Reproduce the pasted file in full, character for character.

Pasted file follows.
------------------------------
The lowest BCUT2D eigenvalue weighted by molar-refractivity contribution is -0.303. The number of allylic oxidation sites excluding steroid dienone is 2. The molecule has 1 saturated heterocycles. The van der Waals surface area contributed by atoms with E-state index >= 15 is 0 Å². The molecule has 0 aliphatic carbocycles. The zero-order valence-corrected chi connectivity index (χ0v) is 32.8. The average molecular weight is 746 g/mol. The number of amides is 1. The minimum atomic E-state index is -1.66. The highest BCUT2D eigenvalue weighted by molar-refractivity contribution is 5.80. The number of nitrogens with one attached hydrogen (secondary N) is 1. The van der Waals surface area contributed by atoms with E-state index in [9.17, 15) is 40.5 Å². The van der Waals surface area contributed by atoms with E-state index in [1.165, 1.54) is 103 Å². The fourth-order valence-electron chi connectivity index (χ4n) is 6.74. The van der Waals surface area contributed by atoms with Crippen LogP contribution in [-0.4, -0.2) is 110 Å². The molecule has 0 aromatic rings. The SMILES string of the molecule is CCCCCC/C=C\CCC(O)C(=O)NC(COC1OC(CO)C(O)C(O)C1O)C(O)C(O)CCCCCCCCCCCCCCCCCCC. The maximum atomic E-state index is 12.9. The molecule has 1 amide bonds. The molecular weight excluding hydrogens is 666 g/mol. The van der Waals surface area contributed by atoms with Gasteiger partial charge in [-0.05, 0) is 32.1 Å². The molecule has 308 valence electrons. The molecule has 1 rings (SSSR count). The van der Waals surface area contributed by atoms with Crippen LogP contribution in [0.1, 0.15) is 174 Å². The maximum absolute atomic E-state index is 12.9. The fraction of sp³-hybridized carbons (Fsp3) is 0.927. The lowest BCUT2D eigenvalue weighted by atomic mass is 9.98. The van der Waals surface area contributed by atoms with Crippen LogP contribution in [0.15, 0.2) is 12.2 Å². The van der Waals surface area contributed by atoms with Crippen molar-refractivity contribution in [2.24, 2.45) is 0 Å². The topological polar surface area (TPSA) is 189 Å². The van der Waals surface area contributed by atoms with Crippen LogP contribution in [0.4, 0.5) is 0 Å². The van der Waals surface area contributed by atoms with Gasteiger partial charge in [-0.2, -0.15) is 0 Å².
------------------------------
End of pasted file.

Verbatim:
The lowest BCUT2D eigenvalue weighted by molar-refractivity contribution is -0.303. The number of allylic oxidation sites excluding steroid dienone is 2. The molecule has 1 saturated heterocycles. The van der Waals surface area contributed by atoms with E-state index >= 15 is 0 Å². The molecule has 0 aliphatic carbocycles. The zero-order valence-corrected chi connectivity index (χ0v) is 32.8. The average molecular weight is 746 g/mol. The number of amides is 1. The minimum atomic E-state index is -1.66. The highest BCUT2D eigenvalue weighted by molar-refractivity contribution is 5.80. The number of nitrogens with one attached hydrogen (secondary N) is 1. The van der Waals surface area contributed by atoms with E-state index in [9.17, 15) is 40.5 Å². The van der Waals surface area contributed by atoms with E-state index in [1.165, 1.54) is 103 Å². The fourth-order valence-electron chi connectivity index (χ4n) is 6.74. The van der Waals surface area contributed by atoms with Crippen LogP contribution in [-0.4, -0.2) is 110 Å². The molecule has 0 aromatic rings. The SMILES string of the molecule is CCCCCC/C=C\CCC(O)C(=O)NC(COC1OC(CO)C(O)C(O)C1O)C(O)C(O)CCCCCCCCCCCCCCCCCCC. The maximum atomic E-state index is 12.9. The molecule has 1 amide bonds. The molecular weight excluding hydrogens is 666 g/mol. The van der Waals surface area contributed by atoms with Gasteiger partial charge in [-0.05, 0) is 32.1 Å². The molecule has 308 valence electrons. The molecule has 1 rings (SSSR count). The van der Waals surface area contributed by atoms with Crippen LogP contribution in [0.1, 0.15) is 174 Å². The maximum absolute atomic E-state index is 12.9. The fraction of sp³-hybridized carbons (Fsp3) is 0.927. The lowest BCUT2D eigenvalue weighted by atomic mass is 9.98. The van der Waals surface area contributed by atoms with Crippen LogP contribution in [0.15, 0.2) is 12.2 Å². The van der Waals surface area contributed by atoms with Crippen molar-refractivity contribution in [2.24, 2.45) is 0 Å². The topological polar surface area (TPSA) is 189 Å². The van der Waals surface area contributed by atoms with Crippen LogP contribution in [0.4, 0.5) is 0 Å². The van der Waals surface area contributed by atoms with Gasteiger partial charge in [-0.2, -0.15) is 0 Å².